The stock market traded quietly on Friday, as it closed a tumultuous week that saw the Dow hit 13,000 for the first time in years. Recovering from much bigger losses, the Dow Jones Industrials
Even with the lackluster day, some stocks managed to post decent gains. Let's take a look at three of them.
For AT&T, it all comes down to what's happening on the mobile front. Yesterday, the company said that it would put caps on its unlimited-data plans, forcing users to endure slower speeds if they go beyond the three-gigabyte level in any given month.
The move essentially puts grandfathered unlimited-data contracts on a par with newer tiered plans that explicitly limit data usage to three monthly gigabytes. As video and other high-bandwidth applications become more popular, AT&T and its peers will increasingly have to balance keeping high-volume, high-margin customers happy versus keeping its network running smoothly. Rival Verizon rose 0.6% on the news, as strengthening pricing power should benefit the entire industry.
Fighting with the government is rarely a good idea. Making it happy, though, can pay dividends.
JPMorgan Chase learned today that the Treasury Department would pay back about $89 million in incentives for implementing the government's Making Home Affordable Program by making favorable modifications to loan terms for struggling homeowners. The Treasury had withheld those incentives last year but now believes that the bank, along with Bank of America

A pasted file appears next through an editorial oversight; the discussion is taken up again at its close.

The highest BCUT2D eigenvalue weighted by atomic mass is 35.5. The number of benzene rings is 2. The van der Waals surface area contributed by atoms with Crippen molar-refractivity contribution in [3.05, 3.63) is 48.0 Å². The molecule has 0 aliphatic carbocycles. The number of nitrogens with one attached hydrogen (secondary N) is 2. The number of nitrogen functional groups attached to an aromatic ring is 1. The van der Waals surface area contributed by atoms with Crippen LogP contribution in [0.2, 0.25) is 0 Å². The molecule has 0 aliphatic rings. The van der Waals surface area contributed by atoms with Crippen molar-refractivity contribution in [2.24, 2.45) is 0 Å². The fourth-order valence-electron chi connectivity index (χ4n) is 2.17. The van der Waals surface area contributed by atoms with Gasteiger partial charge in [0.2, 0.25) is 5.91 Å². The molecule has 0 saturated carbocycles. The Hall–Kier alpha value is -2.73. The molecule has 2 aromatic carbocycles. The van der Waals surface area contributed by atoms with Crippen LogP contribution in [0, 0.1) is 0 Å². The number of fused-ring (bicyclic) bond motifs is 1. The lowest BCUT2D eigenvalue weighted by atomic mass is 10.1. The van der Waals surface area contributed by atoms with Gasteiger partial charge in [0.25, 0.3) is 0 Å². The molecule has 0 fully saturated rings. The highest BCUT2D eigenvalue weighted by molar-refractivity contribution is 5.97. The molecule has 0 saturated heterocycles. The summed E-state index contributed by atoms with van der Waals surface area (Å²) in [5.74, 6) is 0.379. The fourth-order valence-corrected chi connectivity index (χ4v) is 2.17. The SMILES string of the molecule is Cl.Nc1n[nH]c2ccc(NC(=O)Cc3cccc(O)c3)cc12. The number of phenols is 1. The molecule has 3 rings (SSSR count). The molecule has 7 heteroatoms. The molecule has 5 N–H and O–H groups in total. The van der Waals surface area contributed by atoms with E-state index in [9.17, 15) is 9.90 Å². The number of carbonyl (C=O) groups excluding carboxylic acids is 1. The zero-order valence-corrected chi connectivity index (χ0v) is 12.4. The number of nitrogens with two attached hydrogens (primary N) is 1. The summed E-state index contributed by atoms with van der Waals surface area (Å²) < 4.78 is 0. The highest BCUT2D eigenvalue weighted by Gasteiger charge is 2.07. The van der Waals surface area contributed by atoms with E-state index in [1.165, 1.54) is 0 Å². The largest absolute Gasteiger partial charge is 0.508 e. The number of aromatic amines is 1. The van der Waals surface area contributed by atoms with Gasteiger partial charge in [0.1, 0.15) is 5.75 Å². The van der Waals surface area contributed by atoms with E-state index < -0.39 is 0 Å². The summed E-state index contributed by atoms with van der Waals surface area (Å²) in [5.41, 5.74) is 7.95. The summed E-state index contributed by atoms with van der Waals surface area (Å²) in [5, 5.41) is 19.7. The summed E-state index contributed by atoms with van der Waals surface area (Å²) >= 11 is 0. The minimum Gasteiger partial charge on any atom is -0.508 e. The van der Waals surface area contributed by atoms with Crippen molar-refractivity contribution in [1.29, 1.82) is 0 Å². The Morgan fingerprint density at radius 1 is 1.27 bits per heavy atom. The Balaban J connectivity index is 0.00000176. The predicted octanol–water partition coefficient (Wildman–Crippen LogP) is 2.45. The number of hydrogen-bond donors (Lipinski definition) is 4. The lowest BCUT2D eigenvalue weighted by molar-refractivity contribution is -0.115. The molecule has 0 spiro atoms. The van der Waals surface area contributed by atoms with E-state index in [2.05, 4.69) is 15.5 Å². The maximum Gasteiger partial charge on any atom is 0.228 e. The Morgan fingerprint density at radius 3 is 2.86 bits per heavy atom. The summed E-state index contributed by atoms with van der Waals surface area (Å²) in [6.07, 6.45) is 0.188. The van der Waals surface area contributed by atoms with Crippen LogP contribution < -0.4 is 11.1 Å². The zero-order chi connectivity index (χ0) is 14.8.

Obviously, the amount involved is a drop in the bucket compared to the $25 billion settlement that banks made with federal and state governments last month. But getting the government back on the side of the banks would be a useful asset for JPMorgan Chase and its peers going forward.
Kraft rose, but not on any specific news. But fellow food stock Sara Lee ended up the day up 7% as the company gave further details on its planned spinoff of its coffee and tea division. Most exciting is the fact that Sara Lee shareholders will get a $3 special dividend when the spinoff takes place.
Excitement over spinoffs has heightened lately, with Kraft expecting to execute its own later this year. The big question still remains whether breaking a company apart truly creates value -- or merely redistributes it.
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Fool contributor Dan Caplinger doesn't own shares of the companies mentioned. You can follow him on Twitter here. The Motley Fool owns shares of JPMorgan Chase and Bank of America. Try any of our Foolish newsletter services free for 30 days. We Fools may not all hold the same opinions, but we all believe that considering a diverse range of insights makes us better investors. The Fool has a disclosure policy.
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